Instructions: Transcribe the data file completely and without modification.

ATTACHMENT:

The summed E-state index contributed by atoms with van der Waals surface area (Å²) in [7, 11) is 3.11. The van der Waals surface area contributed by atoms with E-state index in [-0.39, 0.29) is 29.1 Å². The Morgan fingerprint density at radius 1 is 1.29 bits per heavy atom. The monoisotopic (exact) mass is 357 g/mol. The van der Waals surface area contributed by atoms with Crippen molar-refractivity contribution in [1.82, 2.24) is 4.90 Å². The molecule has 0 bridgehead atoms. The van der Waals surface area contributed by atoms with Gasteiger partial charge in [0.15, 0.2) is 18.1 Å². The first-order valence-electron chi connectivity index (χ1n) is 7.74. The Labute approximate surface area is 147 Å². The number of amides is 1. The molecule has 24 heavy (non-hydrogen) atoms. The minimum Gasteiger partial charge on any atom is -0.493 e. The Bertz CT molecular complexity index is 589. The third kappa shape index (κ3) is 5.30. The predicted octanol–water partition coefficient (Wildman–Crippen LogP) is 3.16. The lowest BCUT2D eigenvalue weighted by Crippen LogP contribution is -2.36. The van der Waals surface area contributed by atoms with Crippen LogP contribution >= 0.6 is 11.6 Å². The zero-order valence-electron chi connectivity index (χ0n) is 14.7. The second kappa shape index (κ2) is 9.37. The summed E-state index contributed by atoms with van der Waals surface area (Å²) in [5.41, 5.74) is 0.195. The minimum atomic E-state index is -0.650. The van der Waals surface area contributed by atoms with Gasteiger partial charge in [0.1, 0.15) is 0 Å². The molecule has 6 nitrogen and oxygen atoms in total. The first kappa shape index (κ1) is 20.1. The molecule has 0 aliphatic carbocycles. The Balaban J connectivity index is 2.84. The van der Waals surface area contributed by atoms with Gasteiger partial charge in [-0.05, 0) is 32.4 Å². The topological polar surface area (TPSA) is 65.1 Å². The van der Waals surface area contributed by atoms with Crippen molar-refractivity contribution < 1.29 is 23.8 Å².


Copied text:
The summed E-state index contributed by atoms with van der Waals surface area (Å²) in [7, 11) is 3.11. The van der Waals surface area contributed by atoms with E-state index in [-0.39, 0.29) is 29.1 Å². The Morgan fingerprint density at radius 1 is 1.29 bits per heavy atom. The monoisotopic (exact) mass is 357 g/mol. The van der Waals surface area contributed by atoms with Crippen molar-refractivity contribution in [1.82, 2.24) is 4.90 Å². The molecule has 0 bridgehead atoms. The van der Waals surface area contributed by atoms with Gasteiger partial charge in [0.15, 0.2) is 18.1 Å². The first-order valence-electron chi connectivity index (χ1n) is 7.74. The Labute approximate surface area is 147 Å². The number of amides is 1. The molecule has 24 heavy (non-hydrogen) atoms. The minimum Gasteiger partial charge on any atom is -0.493 e. The Bertz CT molecular complexity index is 589. The third kappa shape index (κ3) is 5.30. The predicted octanol–water partition coefficient (Wildman–Crippen LogP) is 3.16. The lowest BCUT2D eigenvalue weighted by Crippen LogP contribution is -2.36. The van der Waals surface area contributed by atoms with Crippen LogP contribution >= 0.6 is 11.6 Å². The zero-order valence-electron chi connectivity index (χ0n) is 14.7. The second kappa shape index (κ2) is 9.37. The summed E-state index contributed by atoms with van der Waals surface area (Å²) in [5.41, 5.74) is 0.195. The minimum atomic E-state index is -0.650. The van der Waals surface area contributed by atoms with Gasteiger partial charge in [0.1, 0.15) is 0 Å². The molecule has 6 nitrogen and oxygen atoms in total. The first kappa shape index (κ1) is 20.1. The molecule has 0 aliphatic carbocycles. The Balaban J connectivity index is 2.84. The van der Waals surface area contributed by atoms with Gasteiger partial charge in [-0.05, 0) is 32.4 Å². The topological polar surface area (TPSA) is 65.1 Å². The van der Waals surface area contributed by atoms with Crippen molar-refractivity contribution < 1.29 is 23.8 Å².